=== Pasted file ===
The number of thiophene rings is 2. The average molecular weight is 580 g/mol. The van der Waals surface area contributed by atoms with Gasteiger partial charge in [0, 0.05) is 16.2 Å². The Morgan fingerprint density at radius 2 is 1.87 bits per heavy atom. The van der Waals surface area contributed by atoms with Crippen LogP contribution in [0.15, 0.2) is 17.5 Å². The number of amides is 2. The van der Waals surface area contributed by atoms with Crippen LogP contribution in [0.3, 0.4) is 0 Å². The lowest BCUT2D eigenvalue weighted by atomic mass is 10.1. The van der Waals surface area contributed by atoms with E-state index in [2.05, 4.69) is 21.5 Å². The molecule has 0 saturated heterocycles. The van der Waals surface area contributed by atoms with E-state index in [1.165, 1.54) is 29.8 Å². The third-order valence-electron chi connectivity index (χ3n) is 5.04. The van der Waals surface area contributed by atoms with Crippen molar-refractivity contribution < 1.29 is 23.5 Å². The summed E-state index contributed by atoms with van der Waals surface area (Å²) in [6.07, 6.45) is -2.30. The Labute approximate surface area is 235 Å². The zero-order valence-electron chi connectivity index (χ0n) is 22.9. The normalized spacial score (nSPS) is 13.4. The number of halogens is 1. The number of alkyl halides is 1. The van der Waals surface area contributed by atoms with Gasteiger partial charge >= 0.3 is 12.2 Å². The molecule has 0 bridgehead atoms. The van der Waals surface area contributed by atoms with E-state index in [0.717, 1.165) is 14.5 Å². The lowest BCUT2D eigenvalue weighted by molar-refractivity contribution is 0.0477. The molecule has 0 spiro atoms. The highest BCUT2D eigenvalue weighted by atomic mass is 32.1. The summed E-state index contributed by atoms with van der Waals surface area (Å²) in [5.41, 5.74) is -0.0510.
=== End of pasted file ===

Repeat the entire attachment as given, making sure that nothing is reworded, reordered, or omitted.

The number of thiophene rings is 2. The average molecular weight is 580 g/mol. The van der Waals surface area contributed by atoms with Gasteiger partial charge in [0, 0.05) is 16.2 Å². The Morgan fingerprint density at radius 2 is 1.87 bits per heavy atom. The van der Waals surface area contributed by atoms with Crippen LogP contribution in [0.15, 0.2) is 17.5 Å². The number of amides is 2. The van der Waals surface area contributed by atoms with Crippen LogP contribution in [0.3, 0.4) is 0 Å². The lowest BCUT2D eigenvalue weighted by atomic mass is 10.1. The van der Waals surface area contributed by atoms with E-state index in [2.05, 4.69) is 21.5 Å². The molecule has 0 saturated heterocycles. The van der Waals surface area contributed by atoms with E-state index in [1.165, 1.54) is 29.8 Å². The third-order valence-electron chi connectivity index (χ3n) is 5.04. The van der Waals surface area contributed by atoms with Crippen molar-refractivity contribution < 1.29 is 23.5 Å². The summed E-state index contributed by atoms with van der Waals surface area (Å²) in [6.07, 6.45) is -2.30. The Labute approximate surface area is 235 Å². The zero-order valence-electron chi connectivity index (χ0n) is 22.9. The normalized spacial score (nSPS) is 13.4. The number of halogens is 1. The number of alkyl halides is 1. The van der Waals surface area contributed by atoms with Gasteiger partial charge >= 0.3 is 12.2 Å². The molecule has 0 bridgehead atoms. The van der Waals surface area contributed by atoms with E-state index in [0.717, 1.165) is 14.5 Å². The lowest BCUT2D eigenvalue weighted by molar-refractivity contribution is 0.0477. The molecule has 0 spiro atoms. The highest BCUT2D eigenvalue weighted by atomic mass is 32.1. The summed E-state index contributed by atoms with van der Waals surface area (Å²) in [5.41, 5.74) is -0.0510.